I have to take compact sets in small steps, which means I'm spending more time on them than I expected. There is a particular payoff that I'm working toward, but it may be a while before I get there. It feels to me like things will start being more challenging with today's post and going forward, but hopefully I'll still be able to makes sense out of it. Lots and lots of overexplaining incoming. You may be reading this and thinking, "duh, we get it. Move on." I will explain things in excessive detail to make sure that *I* get it.

It can't hurt to start by checking in with what we know. We know the definition of compact sets. We know that compact sets are always compact in any metric space. From there, we showed that compact sets are closed. And this led to showing that closed subsets of compact sets are compact.

Okay, I can't figure out a good way to get into this next fact about compact sets. I want to start with a counterexample involving closed sets in general, and then show that this counterexample does not apply to compact sets, but my counterexample feels really contrived. I don't have a good answer for why you would do this in the first place, but we're going to build an infinite set of closed, but not compact sets, such that while the intersection of any finite subcollection of these sets is non-empty, the intersection of all of the sets is empty.

[UPDATE: The example used in this post has several problems. First, the sets of rational numbers used in this post are not closed sets. Second, we haven't yet established that closed intervals of real numbers are compact, and that fact is what makes this example useful. Third, the sets I'm using are really ugly, which makes this example feel unmotivated. Fourth, the concluding paragraph, as written, may be misleading. I don't want to take the space to deal with all of this here, so I plan to discuss these issues in my next post.]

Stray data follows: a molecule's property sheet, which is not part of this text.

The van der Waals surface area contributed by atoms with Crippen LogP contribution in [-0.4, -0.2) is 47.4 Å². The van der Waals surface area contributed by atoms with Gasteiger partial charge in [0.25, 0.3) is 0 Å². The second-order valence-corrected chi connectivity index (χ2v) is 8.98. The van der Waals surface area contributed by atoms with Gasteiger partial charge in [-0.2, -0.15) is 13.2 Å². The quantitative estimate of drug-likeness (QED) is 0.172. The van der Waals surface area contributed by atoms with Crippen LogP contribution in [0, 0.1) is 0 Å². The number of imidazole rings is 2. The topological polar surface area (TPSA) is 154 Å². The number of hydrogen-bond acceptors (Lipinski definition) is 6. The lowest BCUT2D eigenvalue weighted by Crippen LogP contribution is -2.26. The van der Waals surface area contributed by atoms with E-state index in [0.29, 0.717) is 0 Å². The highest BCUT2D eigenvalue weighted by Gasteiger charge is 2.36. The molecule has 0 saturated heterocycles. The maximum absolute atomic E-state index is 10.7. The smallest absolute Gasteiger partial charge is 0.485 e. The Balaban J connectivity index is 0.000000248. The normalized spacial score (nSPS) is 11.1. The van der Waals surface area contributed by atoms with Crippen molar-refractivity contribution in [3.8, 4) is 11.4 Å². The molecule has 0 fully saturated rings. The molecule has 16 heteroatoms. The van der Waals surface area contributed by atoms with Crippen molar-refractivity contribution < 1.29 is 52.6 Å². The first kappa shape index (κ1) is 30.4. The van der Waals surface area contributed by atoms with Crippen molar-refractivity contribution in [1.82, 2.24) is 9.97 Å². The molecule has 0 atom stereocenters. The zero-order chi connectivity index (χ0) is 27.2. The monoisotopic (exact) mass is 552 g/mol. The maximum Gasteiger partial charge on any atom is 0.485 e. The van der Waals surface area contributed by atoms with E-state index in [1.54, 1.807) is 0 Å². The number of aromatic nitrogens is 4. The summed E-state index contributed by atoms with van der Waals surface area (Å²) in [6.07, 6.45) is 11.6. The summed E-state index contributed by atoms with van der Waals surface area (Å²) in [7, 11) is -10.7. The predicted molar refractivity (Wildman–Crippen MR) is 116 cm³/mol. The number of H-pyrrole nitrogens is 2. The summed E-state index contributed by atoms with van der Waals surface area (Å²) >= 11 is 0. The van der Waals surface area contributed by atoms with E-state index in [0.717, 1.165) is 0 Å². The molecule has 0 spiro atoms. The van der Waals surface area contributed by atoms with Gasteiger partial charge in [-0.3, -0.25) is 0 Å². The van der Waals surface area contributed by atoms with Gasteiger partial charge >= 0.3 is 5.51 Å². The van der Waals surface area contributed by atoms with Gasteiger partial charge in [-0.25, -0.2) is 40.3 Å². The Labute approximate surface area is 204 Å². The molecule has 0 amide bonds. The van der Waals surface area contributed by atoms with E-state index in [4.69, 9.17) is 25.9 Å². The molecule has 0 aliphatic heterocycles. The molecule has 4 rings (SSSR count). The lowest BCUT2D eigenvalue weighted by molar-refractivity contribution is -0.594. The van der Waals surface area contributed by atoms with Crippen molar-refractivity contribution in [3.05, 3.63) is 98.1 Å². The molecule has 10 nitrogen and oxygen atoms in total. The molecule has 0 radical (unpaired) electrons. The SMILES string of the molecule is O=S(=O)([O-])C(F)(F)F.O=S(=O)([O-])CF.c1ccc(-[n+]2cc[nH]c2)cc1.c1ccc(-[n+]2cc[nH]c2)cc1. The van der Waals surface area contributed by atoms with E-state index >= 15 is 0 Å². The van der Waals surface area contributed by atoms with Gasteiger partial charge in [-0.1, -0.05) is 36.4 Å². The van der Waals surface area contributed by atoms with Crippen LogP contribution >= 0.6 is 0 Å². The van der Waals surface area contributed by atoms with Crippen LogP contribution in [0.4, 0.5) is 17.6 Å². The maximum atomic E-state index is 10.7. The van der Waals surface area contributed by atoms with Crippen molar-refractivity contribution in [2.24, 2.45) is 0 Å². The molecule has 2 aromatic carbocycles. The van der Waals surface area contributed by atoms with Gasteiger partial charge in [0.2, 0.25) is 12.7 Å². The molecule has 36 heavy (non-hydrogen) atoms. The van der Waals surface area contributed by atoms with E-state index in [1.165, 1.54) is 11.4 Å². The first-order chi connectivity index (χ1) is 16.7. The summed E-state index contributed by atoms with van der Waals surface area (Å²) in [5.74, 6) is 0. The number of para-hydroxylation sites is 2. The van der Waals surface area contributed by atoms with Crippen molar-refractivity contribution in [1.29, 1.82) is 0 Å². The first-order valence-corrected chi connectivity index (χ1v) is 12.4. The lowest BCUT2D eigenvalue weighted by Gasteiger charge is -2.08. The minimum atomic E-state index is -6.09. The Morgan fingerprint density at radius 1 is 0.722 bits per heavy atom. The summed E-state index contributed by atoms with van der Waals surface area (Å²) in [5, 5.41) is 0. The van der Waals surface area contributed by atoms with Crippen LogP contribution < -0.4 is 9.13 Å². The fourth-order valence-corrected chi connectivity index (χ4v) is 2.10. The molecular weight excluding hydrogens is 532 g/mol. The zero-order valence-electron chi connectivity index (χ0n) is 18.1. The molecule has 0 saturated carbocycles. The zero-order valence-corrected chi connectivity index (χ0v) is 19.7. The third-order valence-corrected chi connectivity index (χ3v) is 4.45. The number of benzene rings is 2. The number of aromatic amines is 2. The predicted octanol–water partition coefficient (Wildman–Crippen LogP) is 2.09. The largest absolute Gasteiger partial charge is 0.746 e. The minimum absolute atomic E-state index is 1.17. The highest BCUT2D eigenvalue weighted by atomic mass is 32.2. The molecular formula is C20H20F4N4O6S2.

I have approximately two tools to work with, so I'm going to use them. This is one of those moments where I wish I had more tools, and I wonder if studying topology in more depth would give them to me. But I'm going to press on, and look at closed sets of rational numbers in the real number line metric space. And if I'm using rational numbers, I'll need an irrational number, and as always I'll grab the first one at hand, which is √2.

The goal is to build two infinite collections of sets. The sets in one collection will be mostly less than √2, but will always have some members greater than √2. The sets in the other collection will be mostly greater than √2, but will always have some members less than √2. The idea is that when we merge the two collections together, if we pick some finite collection of sets and look for where they overlap, there will always be a small overlap around √2, so any finite intersection will contain points where they overlap. However, when we take all of the sets, we can show that every point will be excluded, so the intersection of all of the sets is empty.

√2 is an irrational number, which means that it can't be expressed as a fraction. However, we can approximate it with fractions, so we're going to look at the approximations. For any denominator, there is a largest rational number less than √2, and there is a smallest rational number greater than √2. The first few examples are: 1/1 < √2 < 2/1. 2/2 < √2 < 3/2. 4/3 < √2 < 5/3. And so on. The important things are that we can bracket √2 between two rational numbers, and that the size of the bracket gets smaller as the denominator increases.

Now, for each bracket, we will make two closed sets. In a particular bracket, call the smaller number p and the greater number q. p and q are both rational numbers, and both have the same denominator, n. The first closed set is the set of all rational numbers x where 1 ≤ x ≤ q. The second set is the set of all rational numbers where p ≤ x ≤ 2. Create one pair of sets for every possible denominator n.